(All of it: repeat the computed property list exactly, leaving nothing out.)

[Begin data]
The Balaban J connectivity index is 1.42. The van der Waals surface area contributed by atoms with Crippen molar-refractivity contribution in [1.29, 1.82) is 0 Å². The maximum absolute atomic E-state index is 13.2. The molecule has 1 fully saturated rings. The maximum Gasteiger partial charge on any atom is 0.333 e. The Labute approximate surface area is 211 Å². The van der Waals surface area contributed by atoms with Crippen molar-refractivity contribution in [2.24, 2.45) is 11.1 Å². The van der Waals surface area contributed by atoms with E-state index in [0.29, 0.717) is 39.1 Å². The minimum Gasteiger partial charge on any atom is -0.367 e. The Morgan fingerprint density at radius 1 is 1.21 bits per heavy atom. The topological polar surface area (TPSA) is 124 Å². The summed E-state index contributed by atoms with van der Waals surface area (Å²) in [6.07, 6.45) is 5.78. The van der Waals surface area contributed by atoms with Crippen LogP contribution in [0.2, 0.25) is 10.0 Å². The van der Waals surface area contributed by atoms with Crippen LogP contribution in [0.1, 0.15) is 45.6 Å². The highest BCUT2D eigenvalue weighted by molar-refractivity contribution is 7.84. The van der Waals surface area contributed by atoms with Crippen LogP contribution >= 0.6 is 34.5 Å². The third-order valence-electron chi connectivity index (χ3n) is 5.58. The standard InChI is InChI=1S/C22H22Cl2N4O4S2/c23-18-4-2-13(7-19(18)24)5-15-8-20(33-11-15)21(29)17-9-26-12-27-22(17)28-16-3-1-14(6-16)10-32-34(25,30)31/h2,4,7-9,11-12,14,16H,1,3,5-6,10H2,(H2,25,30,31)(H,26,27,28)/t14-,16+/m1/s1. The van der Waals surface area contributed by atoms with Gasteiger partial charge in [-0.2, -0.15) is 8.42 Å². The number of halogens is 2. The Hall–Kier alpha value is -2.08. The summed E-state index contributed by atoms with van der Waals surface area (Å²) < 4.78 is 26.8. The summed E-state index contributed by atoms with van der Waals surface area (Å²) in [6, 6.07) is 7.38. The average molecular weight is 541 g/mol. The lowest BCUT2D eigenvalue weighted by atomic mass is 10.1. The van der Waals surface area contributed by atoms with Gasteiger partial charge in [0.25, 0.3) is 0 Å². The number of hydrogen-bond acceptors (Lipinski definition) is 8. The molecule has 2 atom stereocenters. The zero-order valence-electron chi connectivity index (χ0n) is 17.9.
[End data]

The Balaban J connectivity index is 1.42. The van der Waals surface area contributed by atoms with Crippen molar-refractivity contribution in [1.29, 1.82) is 0 Å². The maximum absolute atomic E-state index is 13.2. The molecule has 1 fully saturated rings. The maximum Gasteiger partial charge on any atom is 0.333 e. The Labute approximate surface area is 211 Å². The van der Waals surface area contributed by atoms with Crippen molar-refractivity contribution in [2.24, 2.45) is 11.1 Å². The van der Waals surface area contributed by atoms with E-state index in [0.29, 0.717) is 39.1 Å². The minimum Gasteiger partial charge on any atom is -0.367 e. The Morgan fingerprint density at radius 1 is 1.21 bits per heavy atom. The topological polar surface area (TPSA) is 124 Å². The summed E-state index contributed by atoms with van der Waals surface area (Å²) in [6.07, 6.45) is 5.78. The van der Waals surface area contributed by atoms with Crippen LogP contribution in [0.2, 0.25) is 10.0 Å². The van der Waals surface area contributed by atoms with Crippen LogP contribution in [0.1, 0.15) is 45.6 Å². The highest BCUT2D eigenvalue weighted by molar-refractivity contribution is 7.84. The van der Waals surface area contributed by atoms with Crippen LogP contribution >= 0.6 is 34.5 Å². The third-order valence-electron chi connectivity index (χ3n) is 5.58. The standard InChI is InChI=1S/C22H22Cl2N4O4S2/c23-18-4-2-13(7-19(18)24)5-15-8-20(33-11-15)21(29)17-9-26-12-27-22(17)28-16-3-1-14(6-16)10-32-34(25,30)31/h2,4,7-9,11-12,14,16H,1,3,5-6,10H2,(H2,25,30,31)(H,26,27,28)/t14-,16+/m1/s1. The van der Waals surface area contributed by atoms with Gasteiger partial charge in [-0.2, -0.15) is 8.42 Å². The number of halogens is 2. The Hall–Kier alpha value is -2.08. The summed E-state index contributed by atoms with van der Waals surface area (Å²) < 4.78 is 26.8. The summed E-state index contributed by atoms with van der Waals surface area (Å²) in [6, 6.07) is 7.38. The average molecular weight is 541 g/mol. The lowest BCUT2D eigenvalue weighted by atomic mass is 10.1. The van der Waals surface area contributed by atoms with Gasteiger partial charge in [0.25, 0.3) is 0 Å². The number of hydrogen-bond acceptors (Lipinski definition) is 8. The molecule has 2 atom stereocenters. The zero-order valence-electron chi connectivity index (χ0n) is 17.9.